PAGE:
In addition, the wearing of vinyl gloves with a design and size that did not fit the hand appeared to have a negative effect on the agility and hand function in terms of the size and material of the glove. The limitations of this study were that the gender ratio could not be matched, and the learning effect of the evaluation tool could not be prevented by measuring in the order of bare hands, poly gloves, and surgical gloves. In the future, a study that considers the sensory aspect and the size of the glove and a study that prevents the learning effect will be needed.

Ⅴ. Conclusion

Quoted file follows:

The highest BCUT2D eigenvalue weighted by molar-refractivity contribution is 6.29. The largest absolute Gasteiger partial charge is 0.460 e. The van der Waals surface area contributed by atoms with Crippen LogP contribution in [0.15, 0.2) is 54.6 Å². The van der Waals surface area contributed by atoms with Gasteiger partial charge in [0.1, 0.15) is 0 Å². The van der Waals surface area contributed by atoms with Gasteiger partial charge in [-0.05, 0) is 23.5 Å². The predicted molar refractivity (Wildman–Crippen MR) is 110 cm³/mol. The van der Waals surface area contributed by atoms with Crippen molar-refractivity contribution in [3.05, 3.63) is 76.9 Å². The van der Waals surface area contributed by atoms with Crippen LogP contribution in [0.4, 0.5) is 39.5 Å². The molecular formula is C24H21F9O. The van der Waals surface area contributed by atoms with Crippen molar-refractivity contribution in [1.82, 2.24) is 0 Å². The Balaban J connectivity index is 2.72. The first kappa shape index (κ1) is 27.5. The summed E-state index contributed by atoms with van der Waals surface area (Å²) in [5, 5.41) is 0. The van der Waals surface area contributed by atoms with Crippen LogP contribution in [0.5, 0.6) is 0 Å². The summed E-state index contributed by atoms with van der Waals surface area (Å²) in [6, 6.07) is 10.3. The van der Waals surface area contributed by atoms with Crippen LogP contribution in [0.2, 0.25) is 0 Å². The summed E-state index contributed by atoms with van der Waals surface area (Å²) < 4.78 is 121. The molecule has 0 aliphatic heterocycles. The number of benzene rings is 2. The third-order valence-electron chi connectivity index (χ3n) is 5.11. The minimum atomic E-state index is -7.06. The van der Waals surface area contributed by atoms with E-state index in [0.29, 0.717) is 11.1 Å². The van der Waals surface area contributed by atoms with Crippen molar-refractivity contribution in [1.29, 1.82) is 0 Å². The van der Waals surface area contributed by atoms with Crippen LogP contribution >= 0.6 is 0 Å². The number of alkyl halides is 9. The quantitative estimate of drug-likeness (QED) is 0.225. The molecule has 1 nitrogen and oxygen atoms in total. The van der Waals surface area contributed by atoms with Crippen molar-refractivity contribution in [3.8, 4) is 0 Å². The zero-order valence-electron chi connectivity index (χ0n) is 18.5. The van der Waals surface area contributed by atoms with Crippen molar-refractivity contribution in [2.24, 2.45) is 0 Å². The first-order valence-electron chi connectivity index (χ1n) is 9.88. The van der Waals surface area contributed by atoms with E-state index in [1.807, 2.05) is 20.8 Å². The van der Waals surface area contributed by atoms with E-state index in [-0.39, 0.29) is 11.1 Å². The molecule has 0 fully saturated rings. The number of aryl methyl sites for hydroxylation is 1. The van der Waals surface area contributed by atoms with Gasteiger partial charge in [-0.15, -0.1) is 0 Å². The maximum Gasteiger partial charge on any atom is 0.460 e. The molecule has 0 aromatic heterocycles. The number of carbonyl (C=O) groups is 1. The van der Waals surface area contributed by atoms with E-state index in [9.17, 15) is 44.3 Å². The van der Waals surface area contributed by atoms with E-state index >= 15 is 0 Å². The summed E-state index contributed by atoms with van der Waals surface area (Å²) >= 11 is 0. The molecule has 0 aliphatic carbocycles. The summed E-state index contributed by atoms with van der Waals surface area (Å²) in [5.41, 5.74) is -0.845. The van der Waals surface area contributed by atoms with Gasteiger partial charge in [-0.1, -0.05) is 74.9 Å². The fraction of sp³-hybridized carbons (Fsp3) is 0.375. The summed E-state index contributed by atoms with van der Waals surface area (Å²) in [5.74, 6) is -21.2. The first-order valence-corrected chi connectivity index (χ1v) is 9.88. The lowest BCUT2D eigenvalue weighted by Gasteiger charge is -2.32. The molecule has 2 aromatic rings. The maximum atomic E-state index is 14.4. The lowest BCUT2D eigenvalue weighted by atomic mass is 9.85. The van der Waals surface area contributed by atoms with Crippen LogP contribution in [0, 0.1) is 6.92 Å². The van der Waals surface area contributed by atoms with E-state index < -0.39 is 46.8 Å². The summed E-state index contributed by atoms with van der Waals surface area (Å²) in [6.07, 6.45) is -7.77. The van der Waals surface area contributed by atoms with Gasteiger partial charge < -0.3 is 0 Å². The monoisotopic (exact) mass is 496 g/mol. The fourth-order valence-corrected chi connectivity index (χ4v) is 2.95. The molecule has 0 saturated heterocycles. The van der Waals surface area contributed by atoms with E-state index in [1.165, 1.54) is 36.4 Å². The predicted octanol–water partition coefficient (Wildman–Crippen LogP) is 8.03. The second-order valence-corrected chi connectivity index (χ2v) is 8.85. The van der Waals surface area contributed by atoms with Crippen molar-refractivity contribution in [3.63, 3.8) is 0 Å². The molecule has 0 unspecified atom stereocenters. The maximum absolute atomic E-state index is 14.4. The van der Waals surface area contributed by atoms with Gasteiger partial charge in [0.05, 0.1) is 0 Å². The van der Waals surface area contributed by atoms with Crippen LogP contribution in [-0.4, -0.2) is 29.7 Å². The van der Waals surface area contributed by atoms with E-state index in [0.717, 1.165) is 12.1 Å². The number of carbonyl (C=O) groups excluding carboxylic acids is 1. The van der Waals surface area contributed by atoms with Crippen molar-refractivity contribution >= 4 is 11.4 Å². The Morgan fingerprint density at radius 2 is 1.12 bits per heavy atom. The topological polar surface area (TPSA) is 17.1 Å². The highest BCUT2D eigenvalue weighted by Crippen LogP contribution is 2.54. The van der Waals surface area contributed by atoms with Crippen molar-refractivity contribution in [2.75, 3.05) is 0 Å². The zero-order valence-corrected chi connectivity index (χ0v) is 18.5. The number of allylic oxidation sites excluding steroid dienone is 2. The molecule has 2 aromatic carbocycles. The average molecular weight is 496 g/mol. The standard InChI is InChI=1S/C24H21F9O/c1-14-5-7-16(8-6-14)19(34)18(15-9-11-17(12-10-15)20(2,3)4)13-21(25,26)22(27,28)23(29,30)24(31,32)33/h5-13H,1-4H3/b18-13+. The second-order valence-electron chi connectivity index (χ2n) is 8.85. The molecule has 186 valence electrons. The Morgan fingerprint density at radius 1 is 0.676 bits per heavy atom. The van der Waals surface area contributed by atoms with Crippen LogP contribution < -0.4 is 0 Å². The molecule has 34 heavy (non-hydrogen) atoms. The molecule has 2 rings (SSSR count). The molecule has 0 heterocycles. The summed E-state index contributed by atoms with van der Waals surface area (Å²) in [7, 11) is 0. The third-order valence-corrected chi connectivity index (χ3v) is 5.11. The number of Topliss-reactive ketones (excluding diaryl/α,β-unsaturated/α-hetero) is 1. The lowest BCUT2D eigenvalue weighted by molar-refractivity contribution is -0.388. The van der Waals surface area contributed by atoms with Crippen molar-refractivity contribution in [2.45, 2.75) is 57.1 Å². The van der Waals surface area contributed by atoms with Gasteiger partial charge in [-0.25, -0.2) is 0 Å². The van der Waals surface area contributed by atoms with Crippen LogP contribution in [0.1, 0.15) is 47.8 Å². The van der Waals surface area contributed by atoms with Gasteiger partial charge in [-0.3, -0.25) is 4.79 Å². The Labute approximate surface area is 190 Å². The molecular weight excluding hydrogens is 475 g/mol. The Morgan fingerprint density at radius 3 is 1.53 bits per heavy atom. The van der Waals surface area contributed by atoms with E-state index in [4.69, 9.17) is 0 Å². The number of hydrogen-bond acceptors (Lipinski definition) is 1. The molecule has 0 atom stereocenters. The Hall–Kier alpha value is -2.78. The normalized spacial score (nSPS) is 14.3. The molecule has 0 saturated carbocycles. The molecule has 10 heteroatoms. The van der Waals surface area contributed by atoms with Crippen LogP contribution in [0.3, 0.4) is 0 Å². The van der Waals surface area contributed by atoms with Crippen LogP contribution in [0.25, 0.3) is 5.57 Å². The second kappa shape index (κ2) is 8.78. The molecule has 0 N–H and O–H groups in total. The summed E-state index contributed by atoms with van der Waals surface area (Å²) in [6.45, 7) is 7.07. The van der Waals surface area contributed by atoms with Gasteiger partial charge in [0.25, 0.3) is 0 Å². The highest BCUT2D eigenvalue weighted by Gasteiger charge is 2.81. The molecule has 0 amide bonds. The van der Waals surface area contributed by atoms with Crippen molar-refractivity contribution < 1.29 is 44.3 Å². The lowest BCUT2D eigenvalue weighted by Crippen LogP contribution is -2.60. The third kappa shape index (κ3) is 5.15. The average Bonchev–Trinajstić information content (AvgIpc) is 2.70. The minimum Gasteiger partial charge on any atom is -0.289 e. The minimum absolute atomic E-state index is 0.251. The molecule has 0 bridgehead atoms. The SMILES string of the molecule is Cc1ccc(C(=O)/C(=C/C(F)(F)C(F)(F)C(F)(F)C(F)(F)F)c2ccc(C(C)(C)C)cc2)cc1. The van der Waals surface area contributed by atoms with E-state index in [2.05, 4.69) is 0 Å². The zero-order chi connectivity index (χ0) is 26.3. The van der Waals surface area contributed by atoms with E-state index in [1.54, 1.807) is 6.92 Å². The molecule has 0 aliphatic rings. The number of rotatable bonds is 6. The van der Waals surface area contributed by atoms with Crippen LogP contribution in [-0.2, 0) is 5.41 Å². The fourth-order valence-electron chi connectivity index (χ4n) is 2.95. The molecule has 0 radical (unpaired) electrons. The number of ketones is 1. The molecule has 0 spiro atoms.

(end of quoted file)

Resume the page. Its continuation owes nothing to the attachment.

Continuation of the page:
This study examined the degree of difference in the handgrip strength and function when no gloves were worn and when poly and latex gloves were worn. In the handgrip strength, there was no significant difference regardless of whether gloves were worn and the type of glove. On the other hand, differences in hand function and dexterity were observed in bare hands, poly gloves, and latex gloves. Therefore, selecting a glove suitable for a specific task or occupation is also necessary, and it is recommended to use latex gloves or nitrile gloves for movements requiring dexterity because poly gloves have limited hand functions.